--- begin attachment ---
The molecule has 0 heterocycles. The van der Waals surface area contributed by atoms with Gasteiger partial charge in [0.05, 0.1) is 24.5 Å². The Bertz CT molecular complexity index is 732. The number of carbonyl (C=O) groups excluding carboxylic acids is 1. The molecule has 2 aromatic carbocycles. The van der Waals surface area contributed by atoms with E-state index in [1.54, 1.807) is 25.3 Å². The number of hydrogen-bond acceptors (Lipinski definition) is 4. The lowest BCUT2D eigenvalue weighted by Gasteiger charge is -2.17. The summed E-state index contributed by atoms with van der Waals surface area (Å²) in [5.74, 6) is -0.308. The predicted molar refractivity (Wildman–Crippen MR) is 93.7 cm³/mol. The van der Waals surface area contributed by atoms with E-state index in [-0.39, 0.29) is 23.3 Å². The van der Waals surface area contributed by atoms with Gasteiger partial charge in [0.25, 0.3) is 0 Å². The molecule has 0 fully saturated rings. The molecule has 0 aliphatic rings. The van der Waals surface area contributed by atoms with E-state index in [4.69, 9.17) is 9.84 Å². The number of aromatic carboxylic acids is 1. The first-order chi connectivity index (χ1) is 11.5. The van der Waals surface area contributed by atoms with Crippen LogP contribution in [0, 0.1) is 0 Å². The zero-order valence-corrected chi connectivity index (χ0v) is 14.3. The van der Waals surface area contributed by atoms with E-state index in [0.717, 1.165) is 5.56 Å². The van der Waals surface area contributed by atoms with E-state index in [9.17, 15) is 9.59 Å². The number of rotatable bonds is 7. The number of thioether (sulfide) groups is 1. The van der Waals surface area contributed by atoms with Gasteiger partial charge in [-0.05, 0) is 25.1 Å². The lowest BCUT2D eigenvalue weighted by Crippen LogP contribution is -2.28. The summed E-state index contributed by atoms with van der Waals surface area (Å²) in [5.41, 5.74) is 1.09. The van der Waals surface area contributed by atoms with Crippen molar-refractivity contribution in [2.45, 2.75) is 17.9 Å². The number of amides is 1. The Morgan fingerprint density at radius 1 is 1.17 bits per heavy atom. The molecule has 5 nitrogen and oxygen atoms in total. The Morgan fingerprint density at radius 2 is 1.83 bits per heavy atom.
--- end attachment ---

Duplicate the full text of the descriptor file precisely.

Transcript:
The molecule has 0 heterocycles. The van der Waals surface area contributed by atoms with Gasteiger partial charge in [0.05, 0.1) is 24.5 Å². The Bertz CT molecular complexity index is 732. The number of carbonyl (C=O) groups excluding carboxylic acids is 1. The molecule has 2 aromatic carbocycles. The van der Waals surface area contributed by atoms with E-state index in [1.54, 1.807) is 25.3 Å². The number of hydrogen-bond acceptors (Lipinski definition) is 4. The lowest BCUT2D eigenvalue weighted by Gasteiger charge is -2.17. The summed E-state index contributed by atoms with van der Waals surface area (Å²) in [5.74, 6) is -0.308. The predicted molar refractivity (Wildman–Crippen MR) is 93.7 cm³/mol. The van der Waals surface area contributed by atoms with E-state index in [-0.39, 0.29) is 23.3 Å². The van der Waals surface area contributed by atoms with Gasteiger partial charge in [0.25, 0.3) is 0 Å². The molecule has 0 fully saturated rings. The molecule has 0 aliphatic rings. The van der Waals surface area contributed by atoms with E-state index in [4.69, 9.17) is 9.84 Å². The number of aromatic carboxylic acids is 1. The first-order chi connectivity index (χ1) is 11.5. The van der Waals surface area contributed by atoms with Crippen LogP contribution in [0, 0.1) is 0 Å². The zero-order valence-corrected chi connectivity index (χ0v) is 14.3. The van der Waals surface area contributed by atoms with E-state index in [0.717, 1.165) is 5.56 Å². The van der Waals surface area contributed by atoms with E-state index in [9.17, 15) is 9.59 Å². The number of rotatable bonds is 7. The number of thioether (sulfide) groups is 1. The van der Waals surface area contributed by atoms with Gasteiger partial charge in [-0.05, 0) is 25.1 Å². The lowest BCUT2D eigenvalue weighted by Crippen LogP contribution is -2.28. The summed E-state index contributed by atoms with van der Waals surface area (Å²) in [5.41, 5.74) is 1.09. The van der Waals surface area contributed by atoms with Crippen molar-refractivity contribution in [2.45, 2.75) is 17.9 Å². The number of amides is 1. The Morgan fingerprint density at radius 1 is 1.17 bits per heavy atom. The molecule has 5 nitrogen and oxygen atoms in total. The Morgan fingerprint density at radius 2 is 1.83 bits per heavy atom.